An Injectable, Electroconductive Hydrogel/Scaffold for Neural Repair and Motion Sensing
mediaposted on 07.12.2020, 19:54 by Junpeng Xu, Chui-Wei Wong, Shan-hui Hsu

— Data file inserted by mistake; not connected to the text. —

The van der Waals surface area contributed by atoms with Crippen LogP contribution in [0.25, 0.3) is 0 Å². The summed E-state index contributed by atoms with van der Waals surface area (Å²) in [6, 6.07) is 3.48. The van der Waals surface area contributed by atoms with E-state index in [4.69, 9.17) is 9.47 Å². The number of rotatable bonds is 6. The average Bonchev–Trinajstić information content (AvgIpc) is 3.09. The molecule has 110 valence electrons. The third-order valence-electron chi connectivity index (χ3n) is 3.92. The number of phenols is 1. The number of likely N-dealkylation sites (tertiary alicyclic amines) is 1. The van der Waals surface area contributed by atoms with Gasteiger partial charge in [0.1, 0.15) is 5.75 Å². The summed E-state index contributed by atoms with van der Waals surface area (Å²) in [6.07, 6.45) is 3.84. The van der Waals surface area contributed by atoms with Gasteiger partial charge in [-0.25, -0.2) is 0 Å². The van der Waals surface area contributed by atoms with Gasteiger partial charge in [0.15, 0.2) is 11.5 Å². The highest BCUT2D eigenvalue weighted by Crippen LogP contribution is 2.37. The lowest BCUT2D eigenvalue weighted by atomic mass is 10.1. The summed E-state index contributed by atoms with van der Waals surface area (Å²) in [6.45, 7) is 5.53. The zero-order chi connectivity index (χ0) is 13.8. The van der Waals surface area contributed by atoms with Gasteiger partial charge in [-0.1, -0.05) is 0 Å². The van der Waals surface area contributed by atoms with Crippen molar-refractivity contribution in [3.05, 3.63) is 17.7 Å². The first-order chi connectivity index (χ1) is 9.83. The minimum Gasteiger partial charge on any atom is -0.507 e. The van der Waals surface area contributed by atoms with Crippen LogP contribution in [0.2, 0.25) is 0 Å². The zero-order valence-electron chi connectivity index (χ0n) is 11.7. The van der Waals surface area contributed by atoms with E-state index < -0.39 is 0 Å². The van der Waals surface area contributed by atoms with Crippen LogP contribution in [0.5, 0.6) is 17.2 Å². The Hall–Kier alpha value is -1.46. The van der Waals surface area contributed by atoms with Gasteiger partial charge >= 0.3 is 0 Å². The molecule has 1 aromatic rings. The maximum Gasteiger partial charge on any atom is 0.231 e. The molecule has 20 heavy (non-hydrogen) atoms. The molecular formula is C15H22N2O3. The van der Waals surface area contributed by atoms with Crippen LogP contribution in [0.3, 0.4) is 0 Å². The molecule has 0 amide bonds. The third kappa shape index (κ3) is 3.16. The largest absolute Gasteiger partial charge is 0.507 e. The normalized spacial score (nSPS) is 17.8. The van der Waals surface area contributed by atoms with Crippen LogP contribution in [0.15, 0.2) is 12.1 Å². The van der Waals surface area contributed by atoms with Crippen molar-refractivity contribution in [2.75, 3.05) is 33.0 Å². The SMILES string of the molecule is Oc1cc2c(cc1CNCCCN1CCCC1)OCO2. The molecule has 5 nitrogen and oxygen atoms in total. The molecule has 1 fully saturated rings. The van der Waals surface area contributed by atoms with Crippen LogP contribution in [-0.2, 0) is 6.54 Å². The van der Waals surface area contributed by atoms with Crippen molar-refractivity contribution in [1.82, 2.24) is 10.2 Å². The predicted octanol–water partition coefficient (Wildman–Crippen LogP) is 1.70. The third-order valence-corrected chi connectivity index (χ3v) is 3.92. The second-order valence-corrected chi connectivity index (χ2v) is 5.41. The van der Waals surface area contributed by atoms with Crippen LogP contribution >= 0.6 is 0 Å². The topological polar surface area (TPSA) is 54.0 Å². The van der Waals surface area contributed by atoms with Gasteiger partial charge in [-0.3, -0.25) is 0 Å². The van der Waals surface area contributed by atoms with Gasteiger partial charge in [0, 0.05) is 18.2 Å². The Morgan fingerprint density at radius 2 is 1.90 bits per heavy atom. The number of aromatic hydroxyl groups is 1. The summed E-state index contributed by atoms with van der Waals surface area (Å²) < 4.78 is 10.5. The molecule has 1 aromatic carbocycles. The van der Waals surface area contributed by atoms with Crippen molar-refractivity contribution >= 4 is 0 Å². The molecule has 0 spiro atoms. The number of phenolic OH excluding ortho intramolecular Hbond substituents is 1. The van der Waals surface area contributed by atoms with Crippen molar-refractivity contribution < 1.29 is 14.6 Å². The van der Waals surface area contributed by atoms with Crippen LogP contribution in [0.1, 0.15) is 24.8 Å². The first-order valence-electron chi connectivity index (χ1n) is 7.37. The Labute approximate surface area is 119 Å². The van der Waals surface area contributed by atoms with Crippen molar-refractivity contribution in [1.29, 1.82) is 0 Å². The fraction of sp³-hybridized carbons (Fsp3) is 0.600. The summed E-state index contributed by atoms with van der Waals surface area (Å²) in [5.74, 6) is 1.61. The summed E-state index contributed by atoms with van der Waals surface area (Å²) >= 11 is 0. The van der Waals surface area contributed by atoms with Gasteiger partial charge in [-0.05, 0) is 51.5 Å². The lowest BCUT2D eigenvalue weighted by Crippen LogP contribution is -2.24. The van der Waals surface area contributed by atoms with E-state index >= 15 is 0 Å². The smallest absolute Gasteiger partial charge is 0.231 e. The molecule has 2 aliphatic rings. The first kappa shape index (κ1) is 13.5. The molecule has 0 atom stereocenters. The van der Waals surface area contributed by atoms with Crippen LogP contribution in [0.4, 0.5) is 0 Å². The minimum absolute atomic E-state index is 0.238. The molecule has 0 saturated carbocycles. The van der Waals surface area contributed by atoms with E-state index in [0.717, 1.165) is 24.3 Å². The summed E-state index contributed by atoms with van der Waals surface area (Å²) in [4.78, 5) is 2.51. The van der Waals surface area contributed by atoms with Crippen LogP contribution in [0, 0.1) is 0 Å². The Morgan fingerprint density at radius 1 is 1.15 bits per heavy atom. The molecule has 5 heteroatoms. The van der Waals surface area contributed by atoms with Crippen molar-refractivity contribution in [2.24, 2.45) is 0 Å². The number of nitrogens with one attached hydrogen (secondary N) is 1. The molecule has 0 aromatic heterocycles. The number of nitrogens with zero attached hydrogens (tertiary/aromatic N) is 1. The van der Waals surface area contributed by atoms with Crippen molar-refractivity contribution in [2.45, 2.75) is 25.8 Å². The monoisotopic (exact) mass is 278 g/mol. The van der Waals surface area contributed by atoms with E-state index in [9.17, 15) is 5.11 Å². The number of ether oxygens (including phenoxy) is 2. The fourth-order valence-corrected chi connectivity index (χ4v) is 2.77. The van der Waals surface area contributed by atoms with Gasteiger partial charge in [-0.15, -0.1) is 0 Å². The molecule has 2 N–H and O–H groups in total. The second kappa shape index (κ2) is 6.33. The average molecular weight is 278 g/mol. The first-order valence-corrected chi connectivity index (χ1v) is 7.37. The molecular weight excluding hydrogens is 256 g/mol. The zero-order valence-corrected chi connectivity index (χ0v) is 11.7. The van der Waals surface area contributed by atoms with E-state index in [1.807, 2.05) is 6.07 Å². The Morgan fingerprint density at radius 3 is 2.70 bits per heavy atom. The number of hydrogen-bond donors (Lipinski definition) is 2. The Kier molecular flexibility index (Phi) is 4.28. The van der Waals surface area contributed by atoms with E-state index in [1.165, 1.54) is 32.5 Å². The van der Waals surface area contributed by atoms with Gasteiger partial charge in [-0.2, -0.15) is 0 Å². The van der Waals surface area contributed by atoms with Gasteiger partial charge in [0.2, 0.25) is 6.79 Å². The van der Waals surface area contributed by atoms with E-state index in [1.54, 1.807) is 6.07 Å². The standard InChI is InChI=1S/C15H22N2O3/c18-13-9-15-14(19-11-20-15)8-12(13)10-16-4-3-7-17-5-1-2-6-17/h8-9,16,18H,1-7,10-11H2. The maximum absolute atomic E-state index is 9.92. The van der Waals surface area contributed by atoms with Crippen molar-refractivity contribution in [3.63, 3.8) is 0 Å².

Electroconductive hydrogels and scaffolds have great potential for strain sensing and in tissue engineering. Herein, we designed electroconductive self-healing hydrogels and shape-recoverable scaffolds with injectability, strain/motion-sensing ability, and neural regeneration capacity. The crosslinked network of hydrogels and scaffolds was synthesized and prepared under physiological conditions from N-carboxyethyl chitosan (CEC), a chitosan-modified polypyrrole (DCP) nanoparticle (∼40 nm), and a unique aldehyde-terminated difunctional polyurethane (DFPU) crosslinker. CEC was mixed with DCP by electrostatic interaction and then crosslinked with DFPU through a dynamic Schiff base reaction. Schiff base endowed the hydrogels with self-healing behavior, confirmed by rheological examinations. Shape-recoverable scaffolds were obtained by freeze-drying the hydrogels. These hydrogels and scaffolds showed injectability and conductivity (3–6 mS/cm), while the scaffolds also exhibited high water absorption and durable elasticity after repeated deformation. The hydrogels and scaffolds promoted the attachment, proliferation, and differentiation of neural stem cells (NSCs). The scaffolds had excellent strain/motion-sensing properties in vitro and ex vivo as well as biodegradability and biocompatibility in vivo. Moreover, the neural regeneration capacity of the conductive hydrogel or the cell-laden conductive hydrogel was demonstrated by the rescue of motor function (∼53 and ∼80% functional recoveries, respectively) in the zebrafish brain injury model. These hydrogels and scaffolds are potential candidates for nerve repair and motion sensing.